duellistic

duel

[doo-uhl, dyoo-]
noun
1.
a prearranged combat between two persons, fought with deadly weapons according to an accepted code of procedure, especially to settle a private quarrel.
2.
any contest between two persons or parties.
verb (used with object), verb (used without object), dueled, dueling or (especially British) duelled, duelling.
3.
to fight in a duel.

Origin:
1585–95; earlier duell < Medieval Latin duellum, Latin: earlier form of bellum war, probably maintained and given sense “duel” by association with Latin duo two

duelistic; especially British, duellistic, adjective
outduel, verb (used with object), outdueled, outdueling or (especially British) outduelled, outduelling.

dual, duel.
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World English Dictionary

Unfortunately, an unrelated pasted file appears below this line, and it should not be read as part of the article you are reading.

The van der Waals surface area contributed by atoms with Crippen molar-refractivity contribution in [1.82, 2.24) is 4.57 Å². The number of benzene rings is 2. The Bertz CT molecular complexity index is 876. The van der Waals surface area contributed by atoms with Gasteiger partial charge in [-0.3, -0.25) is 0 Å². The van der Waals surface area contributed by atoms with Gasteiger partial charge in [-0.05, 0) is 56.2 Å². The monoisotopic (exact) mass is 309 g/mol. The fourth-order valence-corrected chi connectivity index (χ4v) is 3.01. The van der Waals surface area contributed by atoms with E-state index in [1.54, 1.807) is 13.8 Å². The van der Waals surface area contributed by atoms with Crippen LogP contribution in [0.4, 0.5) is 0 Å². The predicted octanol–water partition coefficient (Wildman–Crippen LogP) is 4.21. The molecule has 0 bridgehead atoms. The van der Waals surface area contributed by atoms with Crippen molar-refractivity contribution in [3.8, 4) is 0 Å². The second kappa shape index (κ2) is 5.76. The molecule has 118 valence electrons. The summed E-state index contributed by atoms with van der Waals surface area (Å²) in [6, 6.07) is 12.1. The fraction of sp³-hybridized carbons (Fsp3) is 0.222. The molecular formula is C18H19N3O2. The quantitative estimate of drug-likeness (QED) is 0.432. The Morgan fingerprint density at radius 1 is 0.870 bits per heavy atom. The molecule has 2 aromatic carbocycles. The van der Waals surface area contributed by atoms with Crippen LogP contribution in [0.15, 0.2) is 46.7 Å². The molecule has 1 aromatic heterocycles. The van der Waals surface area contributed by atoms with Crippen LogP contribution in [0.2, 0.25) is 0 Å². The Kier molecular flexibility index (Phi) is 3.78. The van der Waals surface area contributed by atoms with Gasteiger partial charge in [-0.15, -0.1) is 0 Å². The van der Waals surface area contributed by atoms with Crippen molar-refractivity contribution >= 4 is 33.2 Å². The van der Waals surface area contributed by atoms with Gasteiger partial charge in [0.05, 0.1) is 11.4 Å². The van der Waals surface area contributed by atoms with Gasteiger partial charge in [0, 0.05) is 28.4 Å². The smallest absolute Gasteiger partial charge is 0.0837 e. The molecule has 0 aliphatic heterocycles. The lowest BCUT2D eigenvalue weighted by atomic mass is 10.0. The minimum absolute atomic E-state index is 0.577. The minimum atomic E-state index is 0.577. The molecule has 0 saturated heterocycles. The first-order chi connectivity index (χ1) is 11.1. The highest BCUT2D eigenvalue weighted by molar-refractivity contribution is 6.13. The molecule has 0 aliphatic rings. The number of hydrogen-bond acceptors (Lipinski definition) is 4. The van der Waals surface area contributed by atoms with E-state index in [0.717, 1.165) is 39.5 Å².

duel (ˈdjuːəl)
 
n
1.  a prearranged combat with deadly weapons between two people following a formal procedure in the presence of seconds and traditionally fought until one party was wounded or killed, usually to settle a quarrel involving a point of honour
2.  a contest or conflict between two persons or parties
 
vb , duels, duelling, duelled, duels, dueling, dueled
3.  to fight in a duel
4.  to contest closely
 
[C15: from Medieval Latin duellum, from Latin, poetical variant of bellum war; associated by folk etymology with Latin duo two]
 
'dueller
 
n
 
'duellist
 
n

Collins English Dictionary - Complete & Unabridged 10th Edition
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Etymonline
Word Origin & History

duel
late 15c., from M.L. duellum "combat between two persons," by association with L. duo "two," but originally from L. duellum "war," an Old Latin form of bellum. Retained in poetic and archaic language and apparently given a special meaning in M.L. or L.L. of "one-on-one combat" on fancied connection with
duo "two." Related: Dueling.
Online Etymology Dictionary, © 2010 Douglas Harper
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